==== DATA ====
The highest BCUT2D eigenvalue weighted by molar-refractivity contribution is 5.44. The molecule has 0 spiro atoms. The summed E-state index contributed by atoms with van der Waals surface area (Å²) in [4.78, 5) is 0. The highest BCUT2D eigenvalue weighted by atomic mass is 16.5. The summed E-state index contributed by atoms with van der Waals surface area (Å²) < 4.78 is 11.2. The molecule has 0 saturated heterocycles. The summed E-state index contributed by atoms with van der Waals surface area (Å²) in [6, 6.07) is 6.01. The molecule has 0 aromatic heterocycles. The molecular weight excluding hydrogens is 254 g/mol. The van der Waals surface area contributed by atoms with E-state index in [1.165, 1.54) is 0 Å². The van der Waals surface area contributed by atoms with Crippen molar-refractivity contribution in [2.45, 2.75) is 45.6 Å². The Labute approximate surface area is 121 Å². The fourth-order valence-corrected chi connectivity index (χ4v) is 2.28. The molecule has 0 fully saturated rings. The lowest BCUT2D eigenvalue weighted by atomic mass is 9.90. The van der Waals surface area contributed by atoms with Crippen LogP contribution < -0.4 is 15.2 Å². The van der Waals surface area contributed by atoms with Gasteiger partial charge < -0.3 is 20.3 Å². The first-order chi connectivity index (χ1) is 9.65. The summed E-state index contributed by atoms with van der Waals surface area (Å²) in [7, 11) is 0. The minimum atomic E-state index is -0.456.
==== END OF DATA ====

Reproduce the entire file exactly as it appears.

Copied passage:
The highest BCUT2D eigenvalue weighted by molar-refractivity contribution is 5.44. The molecule has 0 spiro atoms. The summed E-state index contributed by atoms with van der Waals surface area (Å²) in [4.78, 5) is 0. The highest BCUT2D eigenvalue weighted by atomic mass is 16.5. The summed E-state index contributed by atoms with van der Waals surface area (Å²) < 4.78 is 11.2. The molecule has 0 saturated heterocycles. The summed E-state index contributed by atoms with van der Waals surface area (Å²) in [6, 6.07) is 6.01. The molecule has 0 aromatic heterocycles. The molecular weight excluding hydrogens is 254 g/mol. The van der Waals surface area contributed by atoms with E-state index in [1.165, 1.54) is 0 Å². The van der Waals surface area contributed by atoms with Crippen molar-refractivity contribution in [2.45, 2.75) is 45.6 Å². The Labute approximate surface area is 121 Å². The fourth-order valence-corrected chi connectivity index (χ4v) is 2.28. The molecule has 0 fully saturated rings. The lowest BCUT2D eigenvalue weighted by atomic mass is 9.90. The van der Waals surface area contributed by atoms with Crippen LogP contribution < -0.4 is 15.2 Å². The van der Waals surface area contributed by atoms with Gasteiger partial charge < -0.3 is 20.3 Å². The first-order chi connectivity index (χ1) is 9.65. The summed E-state index contributed by atoms with van der Waals surface area (Å²) in [7, 11) is 0. The minimum atomic E-state index is -0.456.